I’ve found November’s poignancy extra gripping this year. Especially twilight – nature’s culminating snapshot before slipping into another realm. The last time I can recall being so lured in by November was in the early portion of my trying to conceive days. A few IUI’s in, I’d gape at the twilight and then snuggle into the ample darkness. I was transfixed with the mystery of what was yet to come, sensing there was some kind of deep change on the horizon. Little did I know….
Lately I’m being glanced with all kinds of memories, from instances in my life where I’ve regretted my behavior to flashes of my more innocent baby making days to old friendships to characteristics of my younger self. Characteristics of my younger self that whadayaknow, I still carry and that, now more than ever I’m realizing I quite like and respect. I even woke up one morning with the song Memory from Cats (with which I have no connection to in my life whatsoever) clanging in my head.
With my gardens also ready to morph into their next realms, I found myself busy doing the work that needs to be done in liminal space – clipping dead ends, digging up stuff, cleaning up and moving some things around.
A wise friend I was conversing with on this topic recently offered me the metaphor of a eucalyptus tree. The eucalyptus tree adds to itself a layer of bark each year. Half of eucalyptus species completely shed their dead bark, either in the form of large slabs, ribbons, or small flakes. The other half retain their dead bark which dries out and accumulates, and in some trees the bark fibers are intertwined. A far cry from the often prescriptive trajectory of rearing children and from the conceptually stunted “if not this, then this” life without children scenario.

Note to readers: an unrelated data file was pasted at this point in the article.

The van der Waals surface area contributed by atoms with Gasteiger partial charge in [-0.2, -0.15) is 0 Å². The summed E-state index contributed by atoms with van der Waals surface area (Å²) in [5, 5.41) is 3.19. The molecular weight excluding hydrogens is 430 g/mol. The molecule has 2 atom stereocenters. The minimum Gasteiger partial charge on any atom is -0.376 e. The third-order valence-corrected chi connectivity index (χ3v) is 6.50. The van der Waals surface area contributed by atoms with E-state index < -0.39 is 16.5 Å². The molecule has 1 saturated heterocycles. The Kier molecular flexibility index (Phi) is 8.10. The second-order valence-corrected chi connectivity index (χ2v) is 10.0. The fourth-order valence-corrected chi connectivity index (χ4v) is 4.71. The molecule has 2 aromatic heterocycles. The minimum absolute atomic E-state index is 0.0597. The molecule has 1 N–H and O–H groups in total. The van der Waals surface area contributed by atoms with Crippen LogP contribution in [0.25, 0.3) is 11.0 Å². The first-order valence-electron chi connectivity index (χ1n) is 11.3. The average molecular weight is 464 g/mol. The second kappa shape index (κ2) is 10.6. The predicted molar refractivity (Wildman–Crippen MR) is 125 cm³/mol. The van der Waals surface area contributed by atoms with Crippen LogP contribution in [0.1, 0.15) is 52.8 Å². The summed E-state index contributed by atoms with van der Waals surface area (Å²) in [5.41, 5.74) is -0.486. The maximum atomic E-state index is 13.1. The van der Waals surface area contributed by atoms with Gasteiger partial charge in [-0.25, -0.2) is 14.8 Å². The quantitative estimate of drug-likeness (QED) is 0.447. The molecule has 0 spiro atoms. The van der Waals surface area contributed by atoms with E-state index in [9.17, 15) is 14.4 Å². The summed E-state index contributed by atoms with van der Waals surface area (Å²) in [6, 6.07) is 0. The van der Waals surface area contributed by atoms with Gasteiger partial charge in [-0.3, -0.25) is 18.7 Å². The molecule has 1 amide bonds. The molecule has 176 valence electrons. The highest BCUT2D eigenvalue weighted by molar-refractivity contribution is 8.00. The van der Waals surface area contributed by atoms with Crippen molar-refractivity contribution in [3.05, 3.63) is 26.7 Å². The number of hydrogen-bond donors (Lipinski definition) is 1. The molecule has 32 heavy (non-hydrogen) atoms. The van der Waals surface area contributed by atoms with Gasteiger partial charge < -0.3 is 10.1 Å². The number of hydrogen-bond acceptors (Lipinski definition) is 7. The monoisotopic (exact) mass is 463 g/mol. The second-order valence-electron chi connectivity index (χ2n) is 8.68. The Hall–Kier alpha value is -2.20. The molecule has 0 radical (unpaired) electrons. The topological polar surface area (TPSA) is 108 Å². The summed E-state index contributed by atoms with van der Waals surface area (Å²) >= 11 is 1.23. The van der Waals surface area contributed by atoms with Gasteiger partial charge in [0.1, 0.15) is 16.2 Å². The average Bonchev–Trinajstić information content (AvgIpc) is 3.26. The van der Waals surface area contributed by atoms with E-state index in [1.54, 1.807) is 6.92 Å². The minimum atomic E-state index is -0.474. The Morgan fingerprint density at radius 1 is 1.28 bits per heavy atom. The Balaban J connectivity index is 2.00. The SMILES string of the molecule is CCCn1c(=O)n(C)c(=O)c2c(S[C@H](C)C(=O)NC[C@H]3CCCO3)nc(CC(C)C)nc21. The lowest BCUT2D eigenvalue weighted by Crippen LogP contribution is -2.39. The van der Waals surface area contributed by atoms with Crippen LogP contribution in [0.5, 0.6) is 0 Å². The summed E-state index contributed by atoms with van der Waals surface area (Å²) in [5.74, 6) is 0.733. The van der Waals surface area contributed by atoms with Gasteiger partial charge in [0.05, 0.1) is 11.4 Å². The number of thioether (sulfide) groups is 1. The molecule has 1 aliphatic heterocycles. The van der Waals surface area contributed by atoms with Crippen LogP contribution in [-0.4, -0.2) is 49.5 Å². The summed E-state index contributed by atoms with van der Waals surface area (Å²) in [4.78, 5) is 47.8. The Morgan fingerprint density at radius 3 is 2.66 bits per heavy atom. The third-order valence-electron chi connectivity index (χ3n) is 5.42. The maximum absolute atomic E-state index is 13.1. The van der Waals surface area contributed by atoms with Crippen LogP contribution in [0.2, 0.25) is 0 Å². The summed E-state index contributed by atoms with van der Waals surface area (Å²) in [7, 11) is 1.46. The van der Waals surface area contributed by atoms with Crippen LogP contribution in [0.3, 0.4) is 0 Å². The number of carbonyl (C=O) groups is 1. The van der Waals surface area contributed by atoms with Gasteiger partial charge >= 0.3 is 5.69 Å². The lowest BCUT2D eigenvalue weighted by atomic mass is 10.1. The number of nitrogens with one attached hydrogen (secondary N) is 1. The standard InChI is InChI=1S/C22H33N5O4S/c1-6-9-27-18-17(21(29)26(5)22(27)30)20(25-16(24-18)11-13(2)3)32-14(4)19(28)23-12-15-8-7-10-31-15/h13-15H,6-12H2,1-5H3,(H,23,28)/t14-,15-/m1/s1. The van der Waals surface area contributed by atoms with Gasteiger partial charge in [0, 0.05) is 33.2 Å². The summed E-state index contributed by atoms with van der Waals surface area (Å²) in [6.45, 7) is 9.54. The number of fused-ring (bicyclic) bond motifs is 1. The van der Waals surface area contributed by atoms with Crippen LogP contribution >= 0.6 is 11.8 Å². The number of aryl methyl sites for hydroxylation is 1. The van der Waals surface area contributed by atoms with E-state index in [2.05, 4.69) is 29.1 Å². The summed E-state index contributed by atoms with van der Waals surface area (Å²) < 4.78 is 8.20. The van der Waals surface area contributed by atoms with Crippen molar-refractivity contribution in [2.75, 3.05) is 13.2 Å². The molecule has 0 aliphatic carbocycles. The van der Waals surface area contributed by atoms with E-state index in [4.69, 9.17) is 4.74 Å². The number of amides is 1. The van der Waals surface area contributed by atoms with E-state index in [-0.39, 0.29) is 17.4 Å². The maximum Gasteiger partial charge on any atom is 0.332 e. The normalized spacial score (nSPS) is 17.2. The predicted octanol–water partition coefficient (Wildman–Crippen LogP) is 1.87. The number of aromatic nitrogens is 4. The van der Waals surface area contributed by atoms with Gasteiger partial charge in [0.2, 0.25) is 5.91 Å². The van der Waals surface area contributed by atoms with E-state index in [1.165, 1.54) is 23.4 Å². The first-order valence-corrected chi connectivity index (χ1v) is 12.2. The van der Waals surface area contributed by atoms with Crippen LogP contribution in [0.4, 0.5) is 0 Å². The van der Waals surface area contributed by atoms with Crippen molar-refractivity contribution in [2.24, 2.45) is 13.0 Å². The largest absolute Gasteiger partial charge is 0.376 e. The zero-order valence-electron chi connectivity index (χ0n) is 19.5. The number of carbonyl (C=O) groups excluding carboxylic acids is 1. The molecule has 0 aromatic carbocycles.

The things we latch onto that carry us through loss and grief and healing are triumphs. Watching these things fall away or even just shift can disturb one’s already hard fought for identity and sense of meaning.
In a conversation between my outer, more critical self and my inner self, my outer critic commented that after all I’ve been through, how is it I can still feel as though I’ve done nothing and I’m nowhere?
And my inner self’s answer? “You haven’t done nothing. First of all, you survived. You’re now engaged in the self actualization process. You’ve problem solved and adapted enough for ten lifetimes. You’ve distilled in the most naked of ways what matters to you. You took what action you could to make the mess life greeted you with a little less worse for those who follow. And above all, you’ve stayed true to yourself, swimming up raging rivers to do so when you had to. That doesn’t exactly sound like nowhere to me. As a matter of fact, that might sound like everywhere.”
MEMORY (Lloyd Webber/Nunn)
Midnight, not a sound from the pavement
Has the moon lost her memory
She is smiling alone
In the lamplight the withered leaves collect at my feet
And the wind begins to moan
All alone in the moonlight
I can dream of the old days
Life was beautiful then
I remember a time I knew what happiness was
Let the memory live again
Every street lamp seems to beat
A fatalistic warning
Someone mutters and the streetlamp sputters
And soon it will be morning
I must wait for the sunrise
I must think of a new life
And I musn’t give in
When the dawn comes, tonight will be a memory too
And a new day will begin
Burnt out ends of smokey days
The still cold smell of morning
A streetlamp dies, another night is over
Another day is dawning
It’s so easy to leave me
All alone with the memory
Of my days in the sun
If you touch me, you’ll understand what happiness is
A new day